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Ben Sasse Rips Trump For Stoking Mob, Calls Josh Hawley's Objection 'Really Dumbass'

In an NPR interview, Republican Sen. Ben Sasse of Nebraska said the U.S. Capitol "was ransacked by a mob that was incited by the president of the United States."
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In an NPR interview, Republican Sen. Ben Sasse of Nebraska said the U.S. Capitol "was ransacked by a mob that was incited by the president of the United States."

Republican Sen. Ben Sasse of Nebraska was in the U.S. Capitol on Wednesday when rioters attacked. As Congress was preparing to reconvene, Sasse issued remarks saying that "lies have consequences" and that the attack on the Capitol was "the inevitable and ugly outcome of the President's addiction to constantly stoking division." And then Sasse voted to affirm the election results.

"I think it's obvious that the president's conduct wasn't merely reckless and destructive. It was a flagrant dereliction of his duty to uphold and defend the Constitution," Sasse said in an interview Friday with NPR's Morning Edition.

Sasse also criticized Sen. Josh Hawley of Missouri, who was the first Senate Republican to announce publicly that he would vote to object to the Electoral College results. "Sen. Hawley was doing something that was really dumbass" that helped incite the crowd that mobbed the Capitol, Sasse said.

Below are highlights of the interview, edited for length and clarity.

Interview Highlights

What did this week's events say about the state of democracy?

Well, we're not very healthy right now, but I want us to be sure we focus on the fact that we're going to get healthy again. But obviously, Americans are angry right now and our country is mourning. ... The loss of life is gut-wrenching. But on Wednesday, the people's Capitol, which is the greatest symbol of freedom and liberty and representative self-government anywhere in the world ... was ransacked by a mob that was incited by the president of the United States.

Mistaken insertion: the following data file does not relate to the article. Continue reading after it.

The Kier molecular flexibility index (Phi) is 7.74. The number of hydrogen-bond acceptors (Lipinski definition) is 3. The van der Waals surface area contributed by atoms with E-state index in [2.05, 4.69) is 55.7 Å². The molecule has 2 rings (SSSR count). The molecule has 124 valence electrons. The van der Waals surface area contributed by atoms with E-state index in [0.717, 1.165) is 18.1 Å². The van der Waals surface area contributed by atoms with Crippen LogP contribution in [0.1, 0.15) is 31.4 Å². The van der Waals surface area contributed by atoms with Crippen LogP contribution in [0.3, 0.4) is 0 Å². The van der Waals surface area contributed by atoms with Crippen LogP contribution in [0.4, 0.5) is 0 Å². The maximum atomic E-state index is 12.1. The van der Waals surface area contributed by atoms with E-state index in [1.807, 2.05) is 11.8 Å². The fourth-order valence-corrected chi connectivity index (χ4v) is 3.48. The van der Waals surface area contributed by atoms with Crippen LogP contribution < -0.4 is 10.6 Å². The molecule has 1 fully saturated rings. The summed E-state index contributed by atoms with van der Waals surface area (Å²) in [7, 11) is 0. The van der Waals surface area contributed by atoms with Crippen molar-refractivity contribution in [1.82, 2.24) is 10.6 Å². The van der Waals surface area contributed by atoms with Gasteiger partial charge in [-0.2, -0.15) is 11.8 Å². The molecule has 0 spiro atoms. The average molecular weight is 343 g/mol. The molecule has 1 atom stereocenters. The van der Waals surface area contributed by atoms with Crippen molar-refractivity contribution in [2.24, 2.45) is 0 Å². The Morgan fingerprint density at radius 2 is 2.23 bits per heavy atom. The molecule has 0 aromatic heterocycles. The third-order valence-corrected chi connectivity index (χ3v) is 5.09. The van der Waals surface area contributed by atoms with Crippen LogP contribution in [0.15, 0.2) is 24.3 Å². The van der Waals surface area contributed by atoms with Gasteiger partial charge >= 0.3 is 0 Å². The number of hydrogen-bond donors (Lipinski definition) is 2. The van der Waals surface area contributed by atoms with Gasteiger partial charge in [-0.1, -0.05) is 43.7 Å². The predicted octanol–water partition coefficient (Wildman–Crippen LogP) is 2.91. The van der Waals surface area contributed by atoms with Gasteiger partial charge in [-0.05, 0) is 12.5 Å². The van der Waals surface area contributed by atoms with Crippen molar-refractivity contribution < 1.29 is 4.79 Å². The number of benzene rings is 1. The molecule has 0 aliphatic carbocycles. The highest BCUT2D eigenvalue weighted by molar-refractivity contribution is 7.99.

Sen. Josh Hawley of Missouri. He was the first senator to say that he would join the objections to the election results. He raised his fist to the mob before they stormed the building. He continued his objections afterward and said he was just raising some concerns about ballot security. Is there any doubt, though, that your colleague knew what he was inciting?

Well, let's begin by laying the blame first and foremost on those who actually committed the acts of violence at the Capitol and then on the president of the United States as well, because he was the one pouring gasoline on these fires of division.

But a big part of the problem with our polarized politics at this moment is that there's a massive demand for it. This isn't just a supply problem. We have a big chunk of voters. They're not a majority, but they're really loud and they're growing. There is a large group that is hopped up on on rage-clicks and they're demanding nonsense stunts like the objection to the Electoral College vote.

So Sen. Hawley was doing something that was really dumbass. And I have been clear about that in public and in private since long before he announced that he was going to do this. This was a stunt. It was a terrible, terrible idea. And you don't lie to the American people. And that's what's been going on. The American people have been lied to chiefly by Donald Trump. And lies have consequences. And those consequences are now found in five dead Americans in a Capitol building that's in shambles. And there's a lot of work that has to be done to rebuild, and legislators should not be aiding and abetting those kinds of lies.